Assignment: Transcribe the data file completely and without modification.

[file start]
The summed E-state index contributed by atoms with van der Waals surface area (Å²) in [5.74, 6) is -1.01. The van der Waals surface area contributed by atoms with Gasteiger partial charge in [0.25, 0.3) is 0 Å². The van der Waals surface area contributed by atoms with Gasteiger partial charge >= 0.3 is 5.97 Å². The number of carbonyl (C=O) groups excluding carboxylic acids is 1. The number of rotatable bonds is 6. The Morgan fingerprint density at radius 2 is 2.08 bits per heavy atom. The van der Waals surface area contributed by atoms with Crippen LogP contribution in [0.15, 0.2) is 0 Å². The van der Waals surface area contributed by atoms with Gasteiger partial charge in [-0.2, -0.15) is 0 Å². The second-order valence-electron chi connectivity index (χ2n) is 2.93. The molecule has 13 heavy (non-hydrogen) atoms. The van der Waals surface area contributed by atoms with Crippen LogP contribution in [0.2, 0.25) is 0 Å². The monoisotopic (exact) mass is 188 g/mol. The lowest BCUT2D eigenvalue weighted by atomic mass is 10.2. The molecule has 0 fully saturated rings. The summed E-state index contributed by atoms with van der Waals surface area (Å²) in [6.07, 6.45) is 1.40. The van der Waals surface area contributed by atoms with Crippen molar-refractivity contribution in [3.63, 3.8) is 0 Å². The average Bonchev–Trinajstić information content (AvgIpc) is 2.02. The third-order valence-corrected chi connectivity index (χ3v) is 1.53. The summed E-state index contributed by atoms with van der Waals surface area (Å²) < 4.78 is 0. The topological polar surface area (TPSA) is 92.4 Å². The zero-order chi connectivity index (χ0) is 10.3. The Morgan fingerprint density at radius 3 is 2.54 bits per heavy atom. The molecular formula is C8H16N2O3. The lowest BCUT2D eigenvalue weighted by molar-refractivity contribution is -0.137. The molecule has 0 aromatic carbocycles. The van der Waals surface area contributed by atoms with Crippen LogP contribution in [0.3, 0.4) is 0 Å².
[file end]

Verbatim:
The summed E-state index contributed by atoms with van der Waals surface area (Å²) in [5.74, 6) is -1.01. The van der Waals surface area contributed by atoms with Gasteiger partial charge in [0.25, 0.3) is 0 Å². The van der Waals surface area contributed by atoms with Gasteiger partial charge >= 0.3 is 5.97 Å². The number of carbonyl (C=O) groups excluding carboxylic acids is 1. The number of rotatable bonds is 6. The Morgan fingerprint density at radius 2 is 2.08 bits per heavy atom. The van der Waals surface area contributed by atoms with Crippen LogP contribution in [0.15, 0.2) is 0 Å². The van der Waals surface area contributed by atoms with Gasteiger partial charge in [-0.2, -0.15) is 0 Å². The second-order valence-electron chi connectivity index (χ2n) is 2.93. The molecule has 13 heavy (non-hydrogen) atoms. The van der Waals surface area contributed by atoms with Crippen LogP contribution in [0.2, 0.25) is 0 Å². The monoisotopic (exact) mass is 188 g/mol. The lowest BCUT2D eigenvalue weighted by atomic mass is 10.2. The molecule has 0 fully saturated rings. The summed E-state index contributed by atoms with van der Waals surface area (Å²) in [6.07, 6.45) is 1.40. The van der Waals surface area contributed by atoms with Crippen molar-refractivity contribution in [3.63, 3.8) is 0 Å². The average Bonchev–Trinajstić information content (AvgIpc) is 2.02. The third-order valence-corrected chi connectivity index (χ3v) is 1.53. The summed E-state index contributed by atoms with van der Waals surface area (Å²) < 4.78 is 0. The topological polar surface area (TPSA) is 92.4 Å². The zero-order chi connectivity index (χ0) is 10.3. The Morgan fingerprint density at radius 3 is 2.54 bits per heavy atom. The molecular formula is C8H16N2O3. The lowest BCUT2D eigenvalue weighted by molar-refractivity contribution is -0.137. The molecule has 0 aromatic carbocycles. The van der Waals surface area contributed by atoms with Crippen LogP contribution in [0.3, 0.4) is 0 Å².